Geranium on a rainy dayIt’s raining out so what better to do than play with new camera gear inside. This geranium, which is now exploding with color, is at the far end of our living room in front of a window. It’s quite dark here today (sort of like my old Oregon rainy days) and there is not much light in the room. This was shot with my new 200mm lens and I’m delighted with the snap in this picture. I could work a bit more on depth of field but when I do the window comes out of blur and I’m glad to have it as it is. I could also re-shoot this with the 100mm macro and I’ll get it would be as good or better but this 200mm has great potential not just for birds, but for portraits and even objects.

Coleus

ColeusDecided to try a macro shot (with 100mm macro lens) on the coleus leaves under the skylight. The light was perfect but alas, the focus was a bit off. Still, for a hairy leaf I’m pleased. I wanted to get the serrated edge and the blur behind.

Mallards revisited

Mallard femaleThese two shots were my first attempt to use a monopod. Wow, it’s not easy and I can see why they put a wrist strap on them; pretty easy to drop the whole rig and, well, that would be very bad.

I walked as close as I could to the two mallards and plopped the monopod down, focussed the lens and started shooting. Again, with monopod it’s hard to control camera controls with right hand and focus with left and remember to keep holding on or else the whole thing will topple. In time this will get easier but I found it hard to hold still and so, these are not in the best of focus.

Mallard maleHowever, what the monopod lacks in steadiness it gains in ease of movement and lightness. Once I learn how to use it it’s going to allow me to steady the camera/lens setup in places I would never carry a tripod. I can see why they’re popular. I just have to learn to use them.

Note: click on each of these photos and look at their largest size at flickr. This lens does not disapoint. Now, if the operator would hold steady…

House finch on feeder

House finch on feederThe light isn’t right yet and it’s still windy so the feeder is moving but this was shot with the new 200mm f2.8 lens with 1.4x extender, on tripod with mount. As per my friend Dale’s suggestion, I turned off auto focus and I’m finding things are working much better. With a prime, single focal length lens there’s only one thing to turn (the focal ring) and so no need to be fiddling for focus or zoom. I’m more sold than ever on this single focal length lens and the extender does not seem to degrade image sharpness. Also, the lens is fast enough so the hit on speed (1 f stop) is more than acceptable. Now, downstairs to make tea and go see the ducks.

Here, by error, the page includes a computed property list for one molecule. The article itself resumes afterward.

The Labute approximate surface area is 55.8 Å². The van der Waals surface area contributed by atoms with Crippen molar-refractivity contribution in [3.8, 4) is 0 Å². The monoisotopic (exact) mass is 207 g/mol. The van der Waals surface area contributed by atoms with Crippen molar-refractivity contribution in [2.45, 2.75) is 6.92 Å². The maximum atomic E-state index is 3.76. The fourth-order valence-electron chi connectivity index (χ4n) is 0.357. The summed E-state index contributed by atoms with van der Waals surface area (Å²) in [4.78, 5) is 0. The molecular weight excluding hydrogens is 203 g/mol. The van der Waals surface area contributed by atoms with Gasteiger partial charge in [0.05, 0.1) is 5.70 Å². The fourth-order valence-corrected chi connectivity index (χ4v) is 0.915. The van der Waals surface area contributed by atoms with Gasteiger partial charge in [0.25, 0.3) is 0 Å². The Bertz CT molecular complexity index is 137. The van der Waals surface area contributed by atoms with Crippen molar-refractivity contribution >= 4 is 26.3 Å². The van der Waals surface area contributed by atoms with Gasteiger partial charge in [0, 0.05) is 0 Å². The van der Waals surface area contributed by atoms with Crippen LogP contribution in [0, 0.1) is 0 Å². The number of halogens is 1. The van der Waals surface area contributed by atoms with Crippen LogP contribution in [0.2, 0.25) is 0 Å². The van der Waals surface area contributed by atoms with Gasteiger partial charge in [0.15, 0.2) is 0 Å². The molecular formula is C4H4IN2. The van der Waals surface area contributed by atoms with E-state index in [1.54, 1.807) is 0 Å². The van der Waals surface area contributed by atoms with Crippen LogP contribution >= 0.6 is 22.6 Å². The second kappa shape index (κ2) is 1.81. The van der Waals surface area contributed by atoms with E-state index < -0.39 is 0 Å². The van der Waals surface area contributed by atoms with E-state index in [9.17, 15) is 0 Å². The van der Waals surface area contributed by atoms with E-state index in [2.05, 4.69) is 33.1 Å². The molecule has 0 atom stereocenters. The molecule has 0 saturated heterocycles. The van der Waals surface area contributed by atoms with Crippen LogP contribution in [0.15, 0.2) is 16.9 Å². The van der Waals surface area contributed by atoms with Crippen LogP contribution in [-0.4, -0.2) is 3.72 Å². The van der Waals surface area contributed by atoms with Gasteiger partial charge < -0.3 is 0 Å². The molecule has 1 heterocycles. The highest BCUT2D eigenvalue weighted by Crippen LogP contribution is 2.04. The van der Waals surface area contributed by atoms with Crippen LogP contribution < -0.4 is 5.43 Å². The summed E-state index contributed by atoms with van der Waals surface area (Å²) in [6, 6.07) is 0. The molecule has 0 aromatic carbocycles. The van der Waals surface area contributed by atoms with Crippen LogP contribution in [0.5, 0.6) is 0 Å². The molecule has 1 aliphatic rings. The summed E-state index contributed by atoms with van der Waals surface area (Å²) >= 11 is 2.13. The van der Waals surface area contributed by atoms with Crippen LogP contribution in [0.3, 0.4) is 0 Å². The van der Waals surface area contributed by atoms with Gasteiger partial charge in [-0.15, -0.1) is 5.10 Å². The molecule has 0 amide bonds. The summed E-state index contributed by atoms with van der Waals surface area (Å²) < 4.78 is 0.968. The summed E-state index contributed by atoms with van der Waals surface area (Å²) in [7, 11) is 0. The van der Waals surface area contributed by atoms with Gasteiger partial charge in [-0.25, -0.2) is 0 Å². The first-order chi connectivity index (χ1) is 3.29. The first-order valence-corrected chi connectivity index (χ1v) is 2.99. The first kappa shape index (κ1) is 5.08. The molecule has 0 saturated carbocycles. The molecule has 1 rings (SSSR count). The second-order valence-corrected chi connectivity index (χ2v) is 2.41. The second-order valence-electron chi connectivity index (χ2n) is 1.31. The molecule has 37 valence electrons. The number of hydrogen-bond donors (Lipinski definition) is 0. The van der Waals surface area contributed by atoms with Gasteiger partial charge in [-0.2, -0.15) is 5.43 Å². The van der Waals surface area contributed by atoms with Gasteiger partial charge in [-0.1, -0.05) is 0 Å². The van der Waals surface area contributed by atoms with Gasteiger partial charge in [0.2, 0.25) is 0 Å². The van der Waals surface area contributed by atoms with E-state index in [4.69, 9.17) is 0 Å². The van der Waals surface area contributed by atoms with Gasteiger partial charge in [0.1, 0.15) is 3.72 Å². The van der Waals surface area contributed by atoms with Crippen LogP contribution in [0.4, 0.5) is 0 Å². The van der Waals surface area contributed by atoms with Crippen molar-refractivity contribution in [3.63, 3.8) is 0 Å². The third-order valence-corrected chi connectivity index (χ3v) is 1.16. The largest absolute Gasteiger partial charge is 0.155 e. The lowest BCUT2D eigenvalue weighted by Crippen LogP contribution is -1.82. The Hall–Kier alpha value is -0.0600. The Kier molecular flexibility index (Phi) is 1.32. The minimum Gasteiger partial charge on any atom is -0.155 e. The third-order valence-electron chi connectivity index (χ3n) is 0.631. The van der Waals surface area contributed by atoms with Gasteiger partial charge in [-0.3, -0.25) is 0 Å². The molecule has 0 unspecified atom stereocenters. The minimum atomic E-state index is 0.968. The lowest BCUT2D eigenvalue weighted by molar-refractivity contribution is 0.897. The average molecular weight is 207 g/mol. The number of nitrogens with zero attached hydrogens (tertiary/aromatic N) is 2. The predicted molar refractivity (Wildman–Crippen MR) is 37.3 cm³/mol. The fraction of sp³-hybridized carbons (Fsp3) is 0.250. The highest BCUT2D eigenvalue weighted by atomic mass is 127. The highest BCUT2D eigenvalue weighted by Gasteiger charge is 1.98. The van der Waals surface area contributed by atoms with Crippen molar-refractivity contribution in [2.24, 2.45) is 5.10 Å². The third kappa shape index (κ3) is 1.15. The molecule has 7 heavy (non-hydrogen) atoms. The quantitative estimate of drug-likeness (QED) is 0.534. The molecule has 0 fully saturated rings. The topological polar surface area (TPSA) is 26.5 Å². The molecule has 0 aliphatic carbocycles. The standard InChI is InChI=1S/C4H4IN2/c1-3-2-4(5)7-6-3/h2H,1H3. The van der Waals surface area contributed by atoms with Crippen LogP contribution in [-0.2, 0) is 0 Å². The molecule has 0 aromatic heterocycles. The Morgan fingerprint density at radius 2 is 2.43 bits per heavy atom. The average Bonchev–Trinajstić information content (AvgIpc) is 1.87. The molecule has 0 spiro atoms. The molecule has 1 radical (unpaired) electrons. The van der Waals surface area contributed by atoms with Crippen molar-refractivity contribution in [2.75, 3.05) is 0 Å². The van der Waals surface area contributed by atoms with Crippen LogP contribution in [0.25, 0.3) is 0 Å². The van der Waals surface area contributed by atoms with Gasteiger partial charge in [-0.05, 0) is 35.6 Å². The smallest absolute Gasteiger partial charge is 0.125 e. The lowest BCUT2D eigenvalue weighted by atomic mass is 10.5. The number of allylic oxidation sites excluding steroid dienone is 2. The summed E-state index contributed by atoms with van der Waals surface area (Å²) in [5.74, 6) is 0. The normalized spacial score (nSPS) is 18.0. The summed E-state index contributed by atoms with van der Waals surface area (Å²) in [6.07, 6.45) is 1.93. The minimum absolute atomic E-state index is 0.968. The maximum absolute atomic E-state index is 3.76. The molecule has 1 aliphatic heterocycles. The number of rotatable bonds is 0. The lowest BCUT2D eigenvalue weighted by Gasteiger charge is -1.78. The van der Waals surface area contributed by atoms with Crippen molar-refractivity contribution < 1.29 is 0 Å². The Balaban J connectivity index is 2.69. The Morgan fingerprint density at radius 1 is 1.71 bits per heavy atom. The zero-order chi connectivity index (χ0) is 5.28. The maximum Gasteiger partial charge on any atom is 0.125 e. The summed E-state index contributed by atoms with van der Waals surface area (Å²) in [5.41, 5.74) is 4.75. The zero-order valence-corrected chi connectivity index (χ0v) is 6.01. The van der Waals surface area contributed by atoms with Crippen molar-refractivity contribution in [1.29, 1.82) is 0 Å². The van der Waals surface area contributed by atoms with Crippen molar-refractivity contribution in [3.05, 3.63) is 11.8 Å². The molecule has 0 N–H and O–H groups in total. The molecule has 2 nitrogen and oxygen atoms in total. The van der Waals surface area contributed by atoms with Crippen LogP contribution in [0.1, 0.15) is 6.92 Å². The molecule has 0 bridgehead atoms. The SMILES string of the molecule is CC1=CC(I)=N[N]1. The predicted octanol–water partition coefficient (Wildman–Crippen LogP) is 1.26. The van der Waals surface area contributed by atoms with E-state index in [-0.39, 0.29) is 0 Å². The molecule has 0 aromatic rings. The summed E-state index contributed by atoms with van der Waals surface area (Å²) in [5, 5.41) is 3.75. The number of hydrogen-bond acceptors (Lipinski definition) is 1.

Kids with Cameras

Feet © Kochi“Kids with Cameras is a non-profit organization that teaches the art of photography to marginalized children in communities around the world. We use photography to capture the imaginations of children, to empower them, building confidence, self-esteem and hope. We share their vision and voices with the world through exhibitions, books, websites and film.”

This organization is the same one that did the award-winning documentary Born into Brothels.

Swamp maple leaf buds further along

Swamp Maple Leaf BudsThis shot was taken with a 200mm f2.4 lens with a 1.4x teleconverter through my office window. Very nice, warm day today and every leaf bud in our zone is take this opportunity to open up. Unfortunately it was windy and it was hard to freeze this sucker but I’m impressed with what this new lens did. Next, birds. That will have to wait until tomorrow, I’m off to take pictures of deer now, if I can sneak up on them. Stay tuned.

Test Reprieve Keeps Top Teacher on Job

Test Reprieve Keeps Top Teacher on Job: “A former diesel dealer who helped a school create a diesel mechanics program almost lost his job because he hadn’t passed a standardized test.”

This is not just an ETS problem (the folks who make this test, the SAT, and others) but a cultural problem and not just with teacher competency testing but student as well. If we’re willing to sit back and take it then politicians are going to feed it to us. I was heartened when many in Massachusetts boycotted their state test but you don’t hear as much about that now.

We are in deep doo doo when we get rid of award winning, popular teachers because they can’t pass a stupid ETS test. Of course, this story has a happier ending but not all do.

(Via NYT > Education.)

Bookcrossing.com

Bookcrossing.com is a great idea for spreading books around.

How it works:

1. Read a good book

2. Register it at Bookcrossing.com (along with your journal comments), get a unique BCID (BookCrossing ID number), and label the book

3. Release it for someone else to read (give it to a friend, leave it on a park bench, donate it to charity, “forget” it in a coffee shop, etc.), and get notified by email each time someone comes here and records journal entries for that book. And if you make Release Notes on the book, others can Go Hunting for it and try to find it!

Source: Bill Lynn

Cutting up log pile, day 4, done!

My progress after 4 afternoons of cutting into this extremely tough pile of logs:

Log pile, uncut:

log pile

Log pile, after day 1 of cutting:

log pile

Log pile, after day 2 of cutting:

logpile

Log pile, after day 3 of cutting:

logpile

Log pile, after day 4 of cutting (today), done!

logpile

Got through it without hitting the fence and raked the sawdust up and put it in the garden. Now to move the seasoned stacked wood up to the pile we take into the house, then begin splitting this stuff.

This is extremely hard and heavy wood so the splitting process will be tough. Stay tuned, it’s coming up soon.